|Background to the Negotiation
The CTFN first began working towards the recognition of rights to land and culture in 1902, when then Chief Jim Boss wrote to the Superintendent General of Indian Affairs seeking recognition of his people’s land and culture. In 1973 then Chief Elijah Smith petitioned the government of Canada alongside leaders of other Yukon chiefs for formal recognition of Aboriginal rights in the Yukon. In 1980 the Council for Yukon Indians was formed, amalgamating a number of different Yukon organisations, to represent all Yukon First Nations in land rights claims. In May 1993, the Yukon Umbrella Final Agreement was signed by the Council for Yukon Indians, the government of Canada and the government of the Yukon. This established the framework by which negotiations of final and self-government agreements would be negotiated.
In 1996, the CTFN entered into tripartite negotiations with provincial and federal governments. The Final and Self-Government Agreements were recommended to all parties, and ratified by the CTFN on 28 May 2005.
The Agreement recognises that the CTFN has traditional decision making institutions and practices, and that these structures can be integrated into contemporary forms of government. The agreement acknowledges the need for certainty in the relationship between the government of Canada and the CTFN, and in doing so recognises that there exists a special relationship between members of the First Nation and the land, a relationship that is manifested in the cultural, political and economic distinctiveness of the CTFN. The agreement recognises the paramountcy of the well-being of these institutions in the ongoing survival of the First Nation, and recognises self-government as a means in achieving this.
The Agreement does not affect the identity of CTFN citizens as Aboriginal people of Canada, nor any claim, right, title or interest of the CTFN or its citizens as citizens of Canada.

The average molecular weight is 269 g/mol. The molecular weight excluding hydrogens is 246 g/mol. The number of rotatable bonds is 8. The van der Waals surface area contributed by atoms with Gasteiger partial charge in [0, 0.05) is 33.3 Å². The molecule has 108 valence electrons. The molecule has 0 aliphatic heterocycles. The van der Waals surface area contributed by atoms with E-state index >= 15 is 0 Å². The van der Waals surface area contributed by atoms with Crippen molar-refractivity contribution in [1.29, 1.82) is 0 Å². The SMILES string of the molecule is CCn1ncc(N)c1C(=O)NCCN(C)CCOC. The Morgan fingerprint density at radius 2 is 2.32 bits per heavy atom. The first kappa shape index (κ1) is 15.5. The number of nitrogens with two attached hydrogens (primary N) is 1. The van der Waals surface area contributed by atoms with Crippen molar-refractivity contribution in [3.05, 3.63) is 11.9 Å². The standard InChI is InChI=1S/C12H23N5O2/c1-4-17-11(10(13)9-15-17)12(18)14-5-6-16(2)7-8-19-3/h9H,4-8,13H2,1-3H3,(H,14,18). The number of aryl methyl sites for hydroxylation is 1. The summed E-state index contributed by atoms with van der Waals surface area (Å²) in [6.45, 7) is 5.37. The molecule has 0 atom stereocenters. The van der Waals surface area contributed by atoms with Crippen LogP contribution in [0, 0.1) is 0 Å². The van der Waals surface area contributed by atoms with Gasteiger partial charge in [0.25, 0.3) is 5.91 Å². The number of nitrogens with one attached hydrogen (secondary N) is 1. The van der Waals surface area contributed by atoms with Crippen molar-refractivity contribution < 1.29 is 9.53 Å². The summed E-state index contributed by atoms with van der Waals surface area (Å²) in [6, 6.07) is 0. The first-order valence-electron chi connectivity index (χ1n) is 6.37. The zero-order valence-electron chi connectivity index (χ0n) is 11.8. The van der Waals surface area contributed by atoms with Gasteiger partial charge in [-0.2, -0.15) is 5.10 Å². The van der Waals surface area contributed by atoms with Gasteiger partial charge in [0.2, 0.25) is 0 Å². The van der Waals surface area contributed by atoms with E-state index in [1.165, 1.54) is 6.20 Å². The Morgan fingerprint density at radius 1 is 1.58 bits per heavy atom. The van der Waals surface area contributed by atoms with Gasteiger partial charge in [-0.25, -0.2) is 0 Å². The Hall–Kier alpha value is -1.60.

The agreement grants legislative power to CTFN over all matters relating to the administration and management of the Nation. More specifically, the agreement grants legislative power to the CTFN for matters including, but not limited to:
spiritual and cultural beliefs and practices;
Tlingit and Tagish languages;
provision of health care on settlement land;
provision of social and welfare services on settlement land;
guardianship, custody, care and placement of Carcross/Tagish First Nation children;
provision of education programs;
inheritance, wills, intestacy and administration of estates;
dispute resolution mechanisms; and
The Agreement also outlines the regime for the management, administration of all land settled during the negotiations for the Final Agreement.
From an administrative perspective, the agreement provides for the development of a CTFN constitution, outlining rights and responsibilities of members of the community, and the criteria for inclusion in the CTFN. It also establishes mechanisms for the transfer of funds from the government of Canada for the implementation of the agreement. The agreement can only be altered with the consent of all parties. The agreement was then brought into effect by the Yukon First Nations Self-Government Act 2005 (Canada) and the First Nations (Yukon) Self-Government Act 2005 (Yukon). |